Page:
Pornography. In Dangerous Relationships, Russell (1998) reviews research showing pornography's close relationship to violence against women and children. She defines pornography as "material that combines sex and/or the exposure of genitals with abuse or degradation in a manner that appears to endorse, condone, or encourage such behavior" (p. 3). She distinguishes pornography from erotica, defining the latter as "suggestive or arousing material that is free of sexism, racism, and homophobia and is respectful of all human beings and animals portrayed." Adult pornography depicts women's bodies in ways suggesting that sexual harassment is harmless and that women enjoy being raped and sexually degraded. Russell argues that such images predispose some males to desire rape and undermines their inhibitions against acting out rape desires (p. 121). Young children are exposed to pornography, with most boys seeing Playboy or some other soft-porn magazine by the age of 11 years (p. 127). An example of femicidal pornography is the 1979 film Snuff, in which an unsuspecting South American actress is killed, a man ripping out her uterus and holding it up in the air while he ejaculates (Labelle, 1980; Russell, 1998, p. 98). The selling of sexual violence includes the glorification of killers like Jack the Ripper. According to Cameron (1992), "ripperology" reached its height with the 100th anniversary of Jack the Ripper's spree of killing prostitutes and his status as a cultural hero and role model for other sexual killers like the 1981 Yorkshire Ripper, Peter Sutcliffe. The rapid growth of Internet pornography has many concerned about the impact on young people (Russell, 1998, p. 160).

Sexual Harassment. Sexual harassment is often depicted as a lesser, even enjoyable, form of sexual coercion. However, research shows it to be a serious problem, affecting one in two women in the United States (Koss et al., 1994, p. 111). Women in traditionally male occupations are at greater risk, as shown by the Tailhook Convention incident in which drunken male pilots assaulted their female peers (Koss et al., 1994, p. 113). The seriousness of sexual harassment involves not only the physical and emotional victimization that women suffer but also their economic vulnerability. For a long time sexual harassment was not a crime, so it was not included in victimization surveys. In 1980 it became a civil rights violation when the Equal Employment Opportunity Commission issued its guidelines. In 1986 the Supreme Court made sexual harassment illegal by including it in the category of gender discrimination. However, few victims confront their harassers. Less than 5% file a complaint (Koss et al., 1994, p. 123). Many victims trivialize their situations while others fear losing their jobs. Some fear that they will not be believed or will be accused of causing trouble, as happened publicly in the Anita Hill-Clarence Thomas hearings (Gutek, 1985). Studies show that younger women tend to be objects of sexual harassment more than older women, and minority women are less likely than European American women to quit a job as a result of sexual harassment (Koss et al., 1994, p. 143). In Giuffre and Williams' (1994) study of labeling sexual harassment in restaurants, they found that many men and women experience sexual behavior in the workplace as pleasurable. This is especially so in jobs where workers are hired on the basis of their attractiveness and solicitousness—work such as receptionists and restaurant servers. Waitpeople used complex double standards when labeling behavior. Many claimed that they enjoyed sexual interactions involving coworkers of the same race/ethnicity, sexual orientation, and class/ status background, but labeled as sexual harassment the same behaviors when they involved interactions between gays and heterosexuals or between men and women of different racial/ethnic backgrounds.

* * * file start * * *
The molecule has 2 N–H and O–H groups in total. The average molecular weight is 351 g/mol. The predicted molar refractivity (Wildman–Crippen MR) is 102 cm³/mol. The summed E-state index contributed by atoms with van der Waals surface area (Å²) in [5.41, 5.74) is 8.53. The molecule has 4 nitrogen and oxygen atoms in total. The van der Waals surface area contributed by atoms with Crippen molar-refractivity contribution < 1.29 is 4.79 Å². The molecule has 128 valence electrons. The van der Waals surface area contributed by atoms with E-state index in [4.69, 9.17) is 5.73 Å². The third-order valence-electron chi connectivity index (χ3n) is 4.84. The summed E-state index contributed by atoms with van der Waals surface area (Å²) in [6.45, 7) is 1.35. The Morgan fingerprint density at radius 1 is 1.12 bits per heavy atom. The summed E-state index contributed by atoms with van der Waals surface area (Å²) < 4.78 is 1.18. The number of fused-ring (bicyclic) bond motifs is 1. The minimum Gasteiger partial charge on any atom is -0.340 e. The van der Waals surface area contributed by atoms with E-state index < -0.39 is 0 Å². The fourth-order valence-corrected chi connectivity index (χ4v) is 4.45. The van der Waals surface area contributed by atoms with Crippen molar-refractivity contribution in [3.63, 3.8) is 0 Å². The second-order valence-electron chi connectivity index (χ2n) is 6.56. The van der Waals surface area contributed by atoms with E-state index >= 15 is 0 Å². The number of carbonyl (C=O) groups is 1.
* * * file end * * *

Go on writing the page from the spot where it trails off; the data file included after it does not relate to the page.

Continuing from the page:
The Threat of Sexual Violence. The threat of sexual violence limits the freedoms of likely victims and gives an edge of terrorism to likely perpetrators. Men on Rape (Beneke, 1982) looks at the effects of the threat of sexual violence on women. Talking to women, Beneke found that the threat of rape alters the meaning and feel of the night and nature, with women fearful of walking late at night or alone in the country or wooded areas. Limiting mobility at night, the threat of rape limits where and when one works, making it harder for women to earn money. It makes solitude less possible and women more dependent on men and other women. It inhibits expressiveness, making women fearful of seeming "too friendly" or "sexy." It inhibits freedom of the eye, forcing a woman to worry about her safety over enjoying the view. Add to this the fears of women in abusive marriages. Others become exasperated with women who stay in abusive marriages, but the women (and researchers) know that it is dangerous leaving abusive men, many of whom stalk and kill wives who leave.

Perpetrators and Victims. Most victims of sexual aggression in the United States are women and children, with 95% of the perpetrators being male. There are three times as many female child victims as male child victims (Russell & Bolen, 2000, pp. 150-151). Two-thirds of sexual assault and rape victims know their assailants. Women are more than twice as likely to be murdered by an intimate partner than by a stranger (Hatty, 2000, pp. 4-5). Low-income urban females between 16 and 19 years are the most likely to be sexually victimized, and their attackers are mostly young themselves. The majority of attacks are not reported to the police. While adult males in general are rarely rape victims, they are at risk in prison and other male institutions. Favored victims are gay and heterosexual youths forced by their attackers to play girls or gal-boys. Attackers are called protectors or wolves, names highlighting power positions in hierarchical relationships (Brownmiller, 1975). Children are at risk for sexual abuse in relationships with male authority figures, some related (fathers, uncles, brothers) and others not (teachers, police, priests). Rarely discussed are rapes by females on females and females on males. While the latter are rare, such rapes can be committed by a woman using a weapon to force a male into having intercourse with her and include the statutory rapes of underage males (Russell & Bolen, 2000, p. 23). There are also statutory rapes of underage females by adult women and the rape of women by their female partners.

Pregnancy And Childbirth

Pregnancy And Childbirth